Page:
7.(d) If the Club proposes to terminate this contract in accordance with subparagraph (b) of this paragraph 7, the procedure shall be as follows:

(1) The Club shall request waivers from all other Major League Clubs. Such waivers shall be good for two (2) business days only. Such waiver request must state that it is for the purpose of terminating this contract and it may not be withdrawn.

(2) Upon receipt of waiver request, any other Major League Club may claim assignment of this contract at a waiver price of $1.00, the priority of claims to be determined in accordance with the Major League Rules.

(3) If this contract is so claimed, the Club shall, promptly and before any assignment, notify the Player that it had requested waivers for the purpose of terminating this contract and that the contract had been claimed.

(4) Within five (5) days after receipt of notice of such claim, the Player shall be entitled, by written notice to the Club, to terminate this contract on the date of his notice of termination. If the Player fails to so notify the Club, this contract shall be assigned to the claiming Club.

(5) If the contract is not claimed, the Club shall promptly deliver written notice of termination to the Player at the expiration of the waiver period.

7.(e) Upon any termination of this contract by the Player, all obligations of both Parties hereunder shall cease on the date of termination, except the obligation of the Club to pay the Player’s compensation to said date.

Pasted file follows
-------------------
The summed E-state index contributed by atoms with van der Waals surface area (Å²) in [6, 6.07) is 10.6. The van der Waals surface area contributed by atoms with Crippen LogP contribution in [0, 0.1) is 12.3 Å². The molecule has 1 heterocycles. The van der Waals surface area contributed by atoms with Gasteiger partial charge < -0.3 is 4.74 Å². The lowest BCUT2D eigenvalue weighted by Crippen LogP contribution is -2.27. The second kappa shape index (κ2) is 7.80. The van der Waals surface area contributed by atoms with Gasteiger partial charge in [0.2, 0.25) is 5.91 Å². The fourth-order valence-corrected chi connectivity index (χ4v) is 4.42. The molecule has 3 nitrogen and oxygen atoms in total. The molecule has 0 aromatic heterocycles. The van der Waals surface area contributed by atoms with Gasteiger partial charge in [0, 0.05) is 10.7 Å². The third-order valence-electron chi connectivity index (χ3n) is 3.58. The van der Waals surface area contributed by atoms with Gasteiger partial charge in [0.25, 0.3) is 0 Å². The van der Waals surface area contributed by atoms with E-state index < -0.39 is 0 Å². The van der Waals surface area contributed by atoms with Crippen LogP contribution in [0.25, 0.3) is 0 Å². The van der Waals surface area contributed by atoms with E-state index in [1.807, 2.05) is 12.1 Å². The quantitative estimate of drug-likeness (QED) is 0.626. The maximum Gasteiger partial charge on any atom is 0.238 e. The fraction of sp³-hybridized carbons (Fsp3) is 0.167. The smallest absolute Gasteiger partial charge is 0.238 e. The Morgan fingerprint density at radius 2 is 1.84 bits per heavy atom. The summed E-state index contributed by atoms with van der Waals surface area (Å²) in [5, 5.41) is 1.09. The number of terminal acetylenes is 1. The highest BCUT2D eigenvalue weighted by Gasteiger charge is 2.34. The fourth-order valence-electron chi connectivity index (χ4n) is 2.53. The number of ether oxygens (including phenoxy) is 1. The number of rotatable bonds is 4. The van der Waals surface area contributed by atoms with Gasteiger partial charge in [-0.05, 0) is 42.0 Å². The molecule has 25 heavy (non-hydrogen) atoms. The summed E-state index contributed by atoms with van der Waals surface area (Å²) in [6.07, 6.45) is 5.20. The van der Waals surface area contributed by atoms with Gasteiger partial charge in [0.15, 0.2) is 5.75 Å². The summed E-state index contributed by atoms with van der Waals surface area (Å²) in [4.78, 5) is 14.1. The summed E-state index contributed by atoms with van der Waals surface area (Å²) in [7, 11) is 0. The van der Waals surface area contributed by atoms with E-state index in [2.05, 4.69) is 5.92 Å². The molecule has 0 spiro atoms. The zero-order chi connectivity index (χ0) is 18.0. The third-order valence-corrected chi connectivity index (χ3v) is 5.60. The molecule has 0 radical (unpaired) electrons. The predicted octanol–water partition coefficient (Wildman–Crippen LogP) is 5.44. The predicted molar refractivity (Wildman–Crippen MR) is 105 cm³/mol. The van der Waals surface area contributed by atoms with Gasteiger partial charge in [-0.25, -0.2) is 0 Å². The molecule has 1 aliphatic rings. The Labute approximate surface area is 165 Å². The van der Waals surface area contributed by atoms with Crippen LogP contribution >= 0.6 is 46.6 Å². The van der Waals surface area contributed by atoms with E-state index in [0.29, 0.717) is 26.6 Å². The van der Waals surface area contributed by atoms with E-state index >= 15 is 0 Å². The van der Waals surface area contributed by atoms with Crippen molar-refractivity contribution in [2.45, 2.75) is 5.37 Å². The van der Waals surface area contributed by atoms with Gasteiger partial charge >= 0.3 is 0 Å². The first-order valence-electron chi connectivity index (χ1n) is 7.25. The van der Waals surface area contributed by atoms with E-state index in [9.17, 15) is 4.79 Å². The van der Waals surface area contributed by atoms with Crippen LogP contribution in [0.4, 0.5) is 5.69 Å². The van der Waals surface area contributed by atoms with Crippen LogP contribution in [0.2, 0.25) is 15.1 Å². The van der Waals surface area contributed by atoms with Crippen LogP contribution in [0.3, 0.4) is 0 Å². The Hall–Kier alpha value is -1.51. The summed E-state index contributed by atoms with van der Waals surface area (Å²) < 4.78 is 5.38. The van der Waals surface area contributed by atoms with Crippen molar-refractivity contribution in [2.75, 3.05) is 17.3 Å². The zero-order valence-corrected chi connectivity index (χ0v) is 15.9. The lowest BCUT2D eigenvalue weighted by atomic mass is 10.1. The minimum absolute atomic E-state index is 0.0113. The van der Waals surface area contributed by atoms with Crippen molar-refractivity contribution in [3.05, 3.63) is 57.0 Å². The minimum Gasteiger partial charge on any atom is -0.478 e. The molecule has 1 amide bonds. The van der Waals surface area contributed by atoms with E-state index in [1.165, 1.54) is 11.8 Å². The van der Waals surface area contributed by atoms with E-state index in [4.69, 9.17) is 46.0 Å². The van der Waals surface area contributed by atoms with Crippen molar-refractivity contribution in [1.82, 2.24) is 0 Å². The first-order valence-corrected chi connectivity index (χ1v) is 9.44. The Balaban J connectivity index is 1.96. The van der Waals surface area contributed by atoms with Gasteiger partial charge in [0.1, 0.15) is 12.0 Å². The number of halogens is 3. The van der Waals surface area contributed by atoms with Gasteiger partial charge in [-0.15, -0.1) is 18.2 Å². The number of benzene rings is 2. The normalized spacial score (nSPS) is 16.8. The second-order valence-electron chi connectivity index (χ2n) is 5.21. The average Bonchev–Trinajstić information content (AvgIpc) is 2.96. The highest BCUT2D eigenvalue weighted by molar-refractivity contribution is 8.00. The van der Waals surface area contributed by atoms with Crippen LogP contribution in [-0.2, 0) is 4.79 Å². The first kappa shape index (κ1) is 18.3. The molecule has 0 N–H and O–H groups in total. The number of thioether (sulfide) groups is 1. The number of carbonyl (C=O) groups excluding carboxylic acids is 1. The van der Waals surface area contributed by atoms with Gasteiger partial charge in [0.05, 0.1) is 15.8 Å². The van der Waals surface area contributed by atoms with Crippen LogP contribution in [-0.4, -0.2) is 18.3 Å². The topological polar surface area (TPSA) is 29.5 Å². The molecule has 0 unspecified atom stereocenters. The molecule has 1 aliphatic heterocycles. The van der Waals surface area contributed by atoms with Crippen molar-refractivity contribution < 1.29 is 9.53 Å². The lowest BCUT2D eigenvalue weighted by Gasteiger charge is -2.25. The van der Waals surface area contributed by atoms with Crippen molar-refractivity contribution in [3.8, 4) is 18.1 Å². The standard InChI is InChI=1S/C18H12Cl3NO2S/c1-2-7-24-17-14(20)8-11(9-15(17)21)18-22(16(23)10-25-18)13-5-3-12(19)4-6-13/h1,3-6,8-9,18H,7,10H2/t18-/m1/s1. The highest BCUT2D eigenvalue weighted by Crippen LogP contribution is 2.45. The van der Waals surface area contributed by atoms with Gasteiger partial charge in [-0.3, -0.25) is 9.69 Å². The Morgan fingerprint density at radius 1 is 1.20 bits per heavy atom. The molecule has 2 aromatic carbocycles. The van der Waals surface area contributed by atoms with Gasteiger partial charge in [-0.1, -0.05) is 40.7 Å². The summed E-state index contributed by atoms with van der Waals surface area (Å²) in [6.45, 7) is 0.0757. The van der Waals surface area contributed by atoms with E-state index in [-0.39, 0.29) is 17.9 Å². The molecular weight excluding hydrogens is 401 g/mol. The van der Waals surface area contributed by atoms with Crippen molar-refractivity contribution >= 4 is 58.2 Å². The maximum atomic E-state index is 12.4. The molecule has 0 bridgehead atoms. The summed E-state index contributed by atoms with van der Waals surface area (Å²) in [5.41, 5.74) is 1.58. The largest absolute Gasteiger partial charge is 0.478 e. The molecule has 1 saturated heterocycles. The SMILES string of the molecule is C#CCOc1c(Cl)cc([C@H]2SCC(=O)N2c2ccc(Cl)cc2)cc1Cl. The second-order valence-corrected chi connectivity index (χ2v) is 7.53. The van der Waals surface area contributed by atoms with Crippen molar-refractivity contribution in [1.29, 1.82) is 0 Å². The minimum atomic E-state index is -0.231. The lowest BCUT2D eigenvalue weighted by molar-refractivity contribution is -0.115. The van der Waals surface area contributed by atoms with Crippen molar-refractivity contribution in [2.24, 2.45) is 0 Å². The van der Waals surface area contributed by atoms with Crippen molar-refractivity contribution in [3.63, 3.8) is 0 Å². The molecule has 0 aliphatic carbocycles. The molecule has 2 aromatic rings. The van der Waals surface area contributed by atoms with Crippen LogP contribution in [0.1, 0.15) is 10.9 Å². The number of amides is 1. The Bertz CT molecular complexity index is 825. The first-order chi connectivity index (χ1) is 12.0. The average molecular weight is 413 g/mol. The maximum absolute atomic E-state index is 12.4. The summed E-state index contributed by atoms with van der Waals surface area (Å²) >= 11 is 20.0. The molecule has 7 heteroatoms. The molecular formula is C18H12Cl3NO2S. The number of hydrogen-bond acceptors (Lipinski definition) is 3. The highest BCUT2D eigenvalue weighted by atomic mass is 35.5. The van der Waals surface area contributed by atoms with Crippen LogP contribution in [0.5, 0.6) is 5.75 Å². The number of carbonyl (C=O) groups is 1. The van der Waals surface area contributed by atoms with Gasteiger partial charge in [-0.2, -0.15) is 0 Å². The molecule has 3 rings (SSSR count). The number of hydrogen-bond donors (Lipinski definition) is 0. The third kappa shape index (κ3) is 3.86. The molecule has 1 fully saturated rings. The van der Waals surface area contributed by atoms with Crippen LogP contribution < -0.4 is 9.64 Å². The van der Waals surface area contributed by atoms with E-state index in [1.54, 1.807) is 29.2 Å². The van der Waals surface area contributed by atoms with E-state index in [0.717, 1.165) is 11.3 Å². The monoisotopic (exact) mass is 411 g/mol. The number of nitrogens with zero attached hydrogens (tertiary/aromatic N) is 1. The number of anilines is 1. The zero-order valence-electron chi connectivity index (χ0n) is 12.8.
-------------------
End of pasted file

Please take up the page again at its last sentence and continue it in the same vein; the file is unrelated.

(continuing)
The Yankees would have a pretty tough time trying to terminate Giambi using these nebulous terms.

Besides, the press have already moved on to a bigger prize, Barry Bonds. We ran a roundtable on it at the main All-Baseball site. Bonds has generated so much publicity that I even got a quote in New York Newsday.

Everyone seems ready to strip him of his records and write off his entire career to steroids. Never mind that he won three MVP awards and consistently finished in the top ten in MVP voting for many years before his alleged steroid period. If and when Bonds breaks Hank Aaron's career home run record, it will already be tainted on many people's eyes.

Call me naïve, but I think BALCO and Greg Anderson's questionable reporting procedures may cast enough doubt so that we'll never really know for sure whether Bonds took steroids or if he did so, he did it knowingly. After all, plausible deniability was probably the reason for their cryptic system, deniability for themselves at least—Bonds' ability to deny his involvement, whatever it may have been, is just a happy byproduct.

I mean, when the evidence is as weak as this: